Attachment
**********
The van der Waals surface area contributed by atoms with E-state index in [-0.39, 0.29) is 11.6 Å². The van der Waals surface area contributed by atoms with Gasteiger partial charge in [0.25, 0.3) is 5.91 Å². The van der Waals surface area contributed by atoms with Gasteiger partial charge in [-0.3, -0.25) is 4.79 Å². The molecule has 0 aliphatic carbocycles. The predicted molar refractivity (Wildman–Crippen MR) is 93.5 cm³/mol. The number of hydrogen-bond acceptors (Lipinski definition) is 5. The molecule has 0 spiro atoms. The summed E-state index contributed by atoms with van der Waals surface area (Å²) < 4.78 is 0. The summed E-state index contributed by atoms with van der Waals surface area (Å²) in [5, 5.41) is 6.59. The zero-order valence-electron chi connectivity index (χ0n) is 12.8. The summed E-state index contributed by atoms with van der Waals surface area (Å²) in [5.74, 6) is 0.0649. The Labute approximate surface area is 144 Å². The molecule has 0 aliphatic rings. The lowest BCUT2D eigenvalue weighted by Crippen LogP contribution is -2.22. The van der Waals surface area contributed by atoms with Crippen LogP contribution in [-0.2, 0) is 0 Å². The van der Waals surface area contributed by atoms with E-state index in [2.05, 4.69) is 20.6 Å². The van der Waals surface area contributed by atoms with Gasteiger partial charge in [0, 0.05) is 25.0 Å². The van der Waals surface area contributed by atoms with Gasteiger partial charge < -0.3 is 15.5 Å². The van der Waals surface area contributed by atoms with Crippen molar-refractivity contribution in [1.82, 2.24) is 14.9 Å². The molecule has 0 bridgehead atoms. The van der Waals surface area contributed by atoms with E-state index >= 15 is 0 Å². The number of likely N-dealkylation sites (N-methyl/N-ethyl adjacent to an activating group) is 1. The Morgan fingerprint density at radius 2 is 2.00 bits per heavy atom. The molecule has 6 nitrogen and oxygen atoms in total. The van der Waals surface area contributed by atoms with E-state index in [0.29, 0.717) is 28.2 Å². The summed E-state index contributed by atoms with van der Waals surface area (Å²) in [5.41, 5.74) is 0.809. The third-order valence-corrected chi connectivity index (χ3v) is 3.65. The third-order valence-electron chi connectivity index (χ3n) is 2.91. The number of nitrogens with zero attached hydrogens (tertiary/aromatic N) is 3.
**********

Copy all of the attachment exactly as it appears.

The van der Waals surface area contributed by atoms with E-state index in [-0.39, 0.29) is 11.6 Å². The van der Waals surface area contributed by atoms with Gasteiger partial charge in [0.25, 0.3) is 5.91 Å². The van der Waals surface area contributed by atoms with Gasteiger partial charge in [-0.3, -0.25) is 4.79 Å². The molecule has 0 aliphatic carbocycles. The predicted molar refractivity (Wildman–Crippen MR) is 93.5 cm³/mol. The number of hydrogen-bond acceptors (Lipinski definition) is 5. The molecule has 0 spiro atoms. The summed E-state index contributed by atoms with van der Waals surface area (Å²) < 4.78 is 0. The summed E-state index contributed by atoms with van der Waals surface area (Å²) in [5, 5.41) is 6.59. The zero-order valence-electron chi connectivity index (χ0n) is 12.8. The summed E-state index contributed by atoms with van der Waals surface area (Å²) in [5.74, 6) is 0.0649. The Labute approximate surface area is 144 Å². The molecule has 0 aliphatic rings. The lowest BCUT2D eigenvalue weighted by Crippen LogP contribution is -2.22. The van der Waals surface area contributed by atoms with Crippen LogP contribution in [-0.2, 0) is 0 Å². The van der Waals surface area contributed by atoms with E-state index in [2.05, 4.69) is 20.6 Å². The van der Waals surface area contributed by atoms with Gasteiger partial charge in [0, 0.05) is 25.0 Å². The van der Waals surface area contributed by atoms with Gasteiger partial charge < -0.3 is 15.5 Å². The van der Waals surface area contributed by atoms with Crippen molar-refractivity contribution in [1.82, 2.24) is 14.9 Å². The molecule has 0 bridgehead atoms. The van der Waals surface area contributed by atoms with E-state index >= 15 is 0 Å². The number of likely N-dealkylation sites (N-methyl/N-ethyl adjacent to an activating group) is 1. The Morgan fingerprint density at radius 2 is 2.00 bits per heavy atom. The molecule has 6 nitrogen and oxygen atoms in total. The van der Waals surface area contributed by atoms with E-state index in [0.29, 0.717) is 28.2 Å². The summed E-state index contributed by atoms with van der Waals surface area (Å²) in [5.41, 5.74) is 0.809. The third-order valence-corrected chi connectivity index (χ3v) is 3.65. The third-order valence-electron chi connectivity index (χ3n) is 2.91. The number of nitrogens with zero attached hydrogens (tertiary/aromatic N) is 3.